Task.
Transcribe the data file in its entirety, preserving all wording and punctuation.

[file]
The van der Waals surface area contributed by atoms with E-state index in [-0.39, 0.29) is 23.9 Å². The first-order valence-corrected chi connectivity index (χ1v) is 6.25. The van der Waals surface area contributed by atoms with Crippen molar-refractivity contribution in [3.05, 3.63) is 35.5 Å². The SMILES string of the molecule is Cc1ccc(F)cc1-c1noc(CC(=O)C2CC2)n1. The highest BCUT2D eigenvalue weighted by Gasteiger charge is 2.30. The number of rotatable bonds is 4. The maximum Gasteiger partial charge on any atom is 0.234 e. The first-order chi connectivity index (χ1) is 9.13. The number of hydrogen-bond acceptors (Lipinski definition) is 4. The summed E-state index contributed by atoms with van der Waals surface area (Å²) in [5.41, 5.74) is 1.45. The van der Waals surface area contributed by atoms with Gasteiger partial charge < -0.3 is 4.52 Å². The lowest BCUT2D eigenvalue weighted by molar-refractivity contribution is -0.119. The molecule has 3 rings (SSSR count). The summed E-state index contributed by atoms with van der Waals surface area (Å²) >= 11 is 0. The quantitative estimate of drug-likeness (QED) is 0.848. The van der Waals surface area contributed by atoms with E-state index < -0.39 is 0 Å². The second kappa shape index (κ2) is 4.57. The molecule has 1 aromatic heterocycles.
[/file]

The van der Waals surface area contributed by atoms with E-state index in [-0.39, 0.29) is 23.9 Å². The first-order valence-corrected chi connectivity index (χ1v) is 6.25. The van der Waals surface area contributed by atoms with Crippen molar-refractivity contribution in [3.05, 3.63) is 35.5 Å². The SMILES string of the molecule is Cc1ccc(F)cc1-c1noc(CC(=O)C2CC2)n1. The highest BCUT2D eigenvalue weighted by Gasteiger charge is 2.30. The number of rotatable bonds is 4. The maximum Gasteiger partial charge on any atom is 0.234 e. The first-order chi connectivity index (χ1) is 9.13. The number of hydrogen-bond acceptors (Lipinski definition) is 4. The summed E-state index contributed by atoms with van der Waals surface area (Å²) in [5.41, 5.74) is 1.45. The van der Waals surface area contributed by atoms with Gasteiger partial charge < -0.3 is 4.52 Å². The lowest BCUT2D eigenvalue weighted by molar-refractivity contribution is -0.119. The molecule has 3 rings (SSSR count). The summed E-state index contributed by atoms with van der Waals surface area (Å²) >= 11 is 0. The quantitative estimate of drug-likeness (QED) is 0.848. The van der Waals surface area contributed by atoms with E-state index < -0.39 is 0 Å². The second kappa shape index (κ2) is 4.57. The molecule has 1 aromatic heterocycles.